Police in Vermont investigating allegations of hazing — including branding and waterboarding — within a university women’s rugby team say the school is being less than cooperative.
But Norwich University, a private military school in Northfield, said it is merely following federal law to protect the privacy of its students.
Multiple law enforcement agencies were at the school on Friday to serve search warrants in the investigation, the Montpelier Times-Argus reported.
The investigation began on March 20 when Northfield police officers were called to the school on a report of someone being held at knifepoint. An affidavit said that the officers found an intoxicated female student, a member of the women’s rugby team, in a residence all with her cellphone and a knife. The woman told officers two days later that she had been extremely intoxicated that night and had grabbed a knife when she thought someone came into her room. She said she threatened the intruder with the knife but could not recall specifics of what happened because of her intoxication.
A witness who lives in the same hall told police she had checked on the woman several times during the night and had found her inside her room the last time she checked, covered in urine and with the door locked.
The woman also reported that she had been “branded” with pliers and a lighter by other members of the rugby team, telling officers she would not have consented if she had been sober.
According to the affidavit, the woman gave officers permission to look at her cellphone, where the investigators viewed a Snapchat video that showed the woman holding chair down while another woman sat in the chair with a piece of cloth over her face. A third woman poured liquid on the cloth. The officer writing the report said what she observed she “would call waterboarding,” the affidavit says.
Northfield Police Chief John Helfant said that police came back to campus last Friday with search warrants after the university changed its mode of cooperation with police. Helfant said the school and his department had operated on a verbal memorandum of understanding that allowed officers to speak to students in their dorm rooms about possible criminal activity as long as they were accompanied by Norwich’s security.
“This has been the established past practice and was indeed permitted on Tuesday of last week. That access was then denied for this investigation as of Friday of last week. NU was only willing to have students come away from their residences and meet us at a conference room. There are a host of issues which this presents for law enforcement,” Helfant said.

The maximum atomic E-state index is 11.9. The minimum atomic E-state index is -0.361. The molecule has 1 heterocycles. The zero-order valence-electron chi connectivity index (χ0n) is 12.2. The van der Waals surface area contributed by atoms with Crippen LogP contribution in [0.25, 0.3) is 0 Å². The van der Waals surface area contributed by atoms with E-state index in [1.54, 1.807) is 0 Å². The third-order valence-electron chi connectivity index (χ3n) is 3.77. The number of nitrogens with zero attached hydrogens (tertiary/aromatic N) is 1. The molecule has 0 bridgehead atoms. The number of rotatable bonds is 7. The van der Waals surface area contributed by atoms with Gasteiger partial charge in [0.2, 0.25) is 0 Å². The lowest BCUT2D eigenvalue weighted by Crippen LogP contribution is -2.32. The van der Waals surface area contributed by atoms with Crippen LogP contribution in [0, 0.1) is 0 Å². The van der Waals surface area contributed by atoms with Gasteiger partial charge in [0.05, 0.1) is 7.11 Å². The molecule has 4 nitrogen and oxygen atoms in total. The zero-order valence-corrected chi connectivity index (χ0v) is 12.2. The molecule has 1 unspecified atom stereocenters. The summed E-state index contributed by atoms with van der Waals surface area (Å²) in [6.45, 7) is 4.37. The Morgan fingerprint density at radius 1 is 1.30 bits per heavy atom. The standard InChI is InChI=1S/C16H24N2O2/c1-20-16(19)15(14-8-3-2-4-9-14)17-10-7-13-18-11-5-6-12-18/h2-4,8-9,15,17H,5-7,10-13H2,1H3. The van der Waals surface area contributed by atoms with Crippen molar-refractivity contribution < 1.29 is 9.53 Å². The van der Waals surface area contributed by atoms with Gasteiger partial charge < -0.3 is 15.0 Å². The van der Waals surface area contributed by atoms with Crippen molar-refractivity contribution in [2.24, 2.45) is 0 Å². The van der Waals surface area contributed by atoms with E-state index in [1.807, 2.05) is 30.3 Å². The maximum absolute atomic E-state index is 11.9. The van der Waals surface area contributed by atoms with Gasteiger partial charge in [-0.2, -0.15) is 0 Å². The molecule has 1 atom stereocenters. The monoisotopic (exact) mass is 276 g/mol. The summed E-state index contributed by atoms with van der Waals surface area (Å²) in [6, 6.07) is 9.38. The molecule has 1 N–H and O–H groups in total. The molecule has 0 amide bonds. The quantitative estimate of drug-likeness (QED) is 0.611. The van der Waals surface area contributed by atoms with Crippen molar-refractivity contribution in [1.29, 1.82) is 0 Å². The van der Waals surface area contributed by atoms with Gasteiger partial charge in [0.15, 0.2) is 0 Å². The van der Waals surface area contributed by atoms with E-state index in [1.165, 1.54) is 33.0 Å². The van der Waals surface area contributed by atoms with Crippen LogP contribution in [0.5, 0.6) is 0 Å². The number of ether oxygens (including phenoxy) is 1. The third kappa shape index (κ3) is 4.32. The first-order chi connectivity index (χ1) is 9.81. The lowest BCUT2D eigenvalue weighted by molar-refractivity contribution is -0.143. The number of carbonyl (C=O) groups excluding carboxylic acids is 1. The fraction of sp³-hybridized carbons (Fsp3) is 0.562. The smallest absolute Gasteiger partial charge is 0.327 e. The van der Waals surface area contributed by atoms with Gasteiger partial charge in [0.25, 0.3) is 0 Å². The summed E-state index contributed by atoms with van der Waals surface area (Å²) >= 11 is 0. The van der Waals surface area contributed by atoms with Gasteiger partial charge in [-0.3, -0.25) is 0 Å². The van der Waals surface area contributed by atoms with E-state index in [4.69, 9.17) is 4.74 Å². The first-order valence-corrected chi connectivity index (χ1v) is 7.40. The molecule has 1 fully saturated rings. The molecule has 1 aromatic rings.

The university, however, said it is following the law.
“Norwich University is subject to federal student privacy laws and other restrictions on what it may disclose,” Daphne Lark, director of media relations and community affairs, said in a statement. “Sometimes, law enforcement officials become confused about the extent to which we may respond to their requests. Norwich University has fully cooperated with the Northfield Police Department in their investigation of the allegations surrounding this incident while ensuring the constitutional rights of our students and employees.”
The Times Argus reported that the conflict between the school and police appeared to have begun in February when Northfield Police investigators were seeking body and surveillance camera footage and statements collected by Norwich security about a fight, unrelated to the hazing, that had taken place in another residence hall. At that time, Lawrence J Rooney, Norwich’s chief of security, told Washington County State’s Attorney Rory Thibault in an email that the school was “not interested in entering into [a written memorandum of understanding] with Northfield Police Dept.” and would “require a subpoena” for video or other evidence.
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[Featured image: Residence halls at Norwich University/Google Maps]